This method of flux shaping is also useful to allow the simultaneous processing of a series of workpieces 403 along the coil, as shown in FIG. 8. The ferrite blocks 401 are placed along the centerline of the coil to separate the workpieces. They effectively define separate heating zones in the coil. In each zone, the magnetic flux 407 is substantially uniform (as shown by the straight flux lines) coming from one ferrite block at one end to a second ferrite block on the other end. The flux is idealized in FIGS. 8 and 9. A more accurate depiction of the flux around the coil is shown in FIG. 7. Of importance in FIG. 8 is the fact that the field between the ends of the part is uniform.
The method can also be used to shunt magnetic flux around a portion of the workpiece that otherwise overheats because of the local shape, the conductivity, or the geometry of the workpiece (FIG. 9). The blocks 401 concentrate heating in selected locations by diverting the magnetic flux away from the part and into the blocks because of their higher magnetic permeability, as shown in FIG. 9. Blocks 401 positioned off the centerline on either side of a thermoplastic weld region, for example, might enhance the induction heating along the intended bondline while dissipating heating in regions remote from the intended bondline. At the bond line, flux is collected in the embedded susceptor 405, while outside the bondline, the blocks 401 channel the flux to reduce the induced eddy currents and to keep the part from heating at all. For the part shown in FIG. 9, heating would occur at each end of the part where significant flux 407 flows through the susceptors 405 in the part while heating would be reduced in the portion of the part where the blocks sandwiched the part. There, the flux is diverted through the blocks rather than through the part. My technique of ferrite blocks would be particularly beneficial if a susceptor were adhered over the entire surface of a composite detail part in a manner like Scoles suggests in U.S. patent application Ser. No. 08/688,071. The blocks would shunt magnetic flux from the susceptor in areas where bonds were undesirable.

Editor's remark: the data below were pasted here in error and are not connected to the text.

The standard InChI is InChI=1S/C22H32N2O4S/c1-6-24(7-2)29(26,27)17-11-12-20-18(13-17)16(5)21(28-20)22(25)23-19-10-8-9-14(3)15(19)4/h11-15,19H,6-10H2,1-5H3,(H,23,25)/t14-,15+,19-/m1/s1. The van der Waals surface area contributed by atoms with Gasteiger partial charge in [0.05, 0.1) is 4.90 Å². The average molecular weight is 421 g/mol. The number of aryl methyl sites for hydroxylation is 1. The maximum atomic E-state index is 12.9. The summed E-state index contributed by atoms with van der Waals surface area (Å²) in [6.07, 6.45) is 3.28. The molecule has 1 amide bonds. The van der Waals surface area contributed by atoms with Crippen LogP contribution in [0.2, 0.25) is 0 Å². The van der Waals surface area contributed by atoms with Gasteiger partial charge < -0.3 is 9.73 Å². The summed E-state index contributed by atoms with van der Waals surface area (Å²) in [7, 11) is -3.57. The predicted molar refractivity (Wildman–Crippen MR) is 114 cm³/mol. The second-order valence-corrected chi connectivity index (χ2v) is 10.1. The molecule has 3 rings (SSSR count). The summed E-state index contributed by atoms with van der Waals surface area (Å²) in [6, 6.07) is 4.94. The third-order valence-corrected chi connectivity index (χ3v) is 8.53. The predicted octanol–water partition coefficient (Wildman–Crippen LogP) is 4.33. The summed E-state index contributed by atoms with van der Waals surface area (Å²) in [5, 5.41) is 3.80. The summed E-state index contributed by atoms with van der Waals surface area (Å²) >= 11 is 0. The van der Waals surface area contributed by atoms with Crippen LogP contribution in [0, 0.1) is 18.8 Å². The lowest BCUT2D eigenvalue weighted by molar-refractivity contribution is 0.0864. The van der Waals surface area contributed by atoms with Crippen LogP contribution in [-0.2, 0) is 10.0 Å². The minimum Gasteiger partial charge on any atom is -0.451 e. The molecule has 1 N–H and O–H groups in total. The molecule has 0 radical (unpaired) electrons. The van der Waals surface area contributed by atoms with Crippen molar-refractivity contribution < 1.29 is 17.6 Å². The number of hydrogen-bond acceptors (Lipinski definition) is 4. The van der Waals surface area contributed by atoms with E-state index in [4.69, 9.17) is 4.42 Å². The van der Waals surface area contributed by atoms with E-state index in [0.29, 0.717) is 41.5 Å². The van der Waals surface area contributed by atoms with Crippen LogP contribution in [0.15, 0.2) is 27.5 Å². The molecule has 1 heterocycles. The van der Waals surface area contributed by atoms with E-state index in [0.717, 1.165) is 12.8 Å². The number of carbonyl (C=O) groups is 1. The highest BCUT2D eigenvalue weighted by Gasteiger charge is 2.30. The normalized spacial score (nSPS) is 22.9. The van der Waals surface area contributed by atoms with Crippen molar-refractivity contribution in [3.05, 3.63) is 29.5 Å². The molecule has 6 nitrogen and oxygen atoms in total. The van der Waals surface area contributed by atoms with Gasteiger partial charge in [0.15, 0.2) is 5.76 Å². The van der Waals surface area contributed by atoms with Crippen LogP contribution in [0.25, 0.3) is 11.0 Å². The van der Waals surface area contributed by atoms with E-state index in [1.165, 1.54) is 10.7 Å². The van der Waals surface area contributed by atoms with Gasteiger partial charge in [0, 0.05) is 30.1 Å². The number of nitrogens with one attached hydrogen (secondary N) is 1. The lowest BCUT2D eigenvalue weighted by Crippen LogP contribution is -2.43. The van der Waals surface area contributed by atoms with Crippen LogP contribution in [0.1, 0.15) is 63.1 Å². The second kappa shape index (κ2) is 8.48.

The ferrite materials that I prefer to use are readily available in ceramic form. These materials have magnetic permeabilities as much as several thousand times the permeability of free space at room (ambient) temperature (around 20-23° C.). At elevated temperatures, the permeability decreases. The useful permeabilities, therefore, are in the range from about 10 to 100 times the permeability of the surrounding, non-magnetic materials. Permeabilities of this magnitude still allow diversion or shaping of the magnetic flux to obtain the desired control of the temperature uniformity within the workpiece.
These ferrite materials have very high resistivities and are considered to be electrical insulators. Virtually none of the energy in the magnetic field is dissipated in them by eddy currents being induced in them.
The blocks would be many times thicker than the dimension of the magnetic susceptor so that flux can easily pass through the blocks in the desired direction. When the blocks are used with non-magnetic susceptors that enclose the workpiece in a retort, the blocks should be substantially the same thickness as the workpiece so that the blocks provide a path of magnetic flux essentially parallel to the flux in the workpiece, as shown in FIG. 9.
The blocks usually are rectangular in cross section, but they could be tapered to function as a flux concentrator, as shown in FIG. 7. The width of the blocks when they are positioned along the centerline of the coil should be wide enough to collect the flux (lines 407, FIG. 8) for the flux passing around the coil edges and entering the top and bottom surfaces of the blocks substantially at right angles.
While I have described preferred embodiments, those skilled in the art will readily recognize alterations, variations, and modifications which might be made without departing from the inventive concept. Therefore, interpret the claims liberally with the support of the full range of equivalents known to those of ordinary skill based upon this description. The examples are given to illustrate the invention and not intended to limit it. Accordingly, limit the claims only as necessary in view of the pertinent prior art.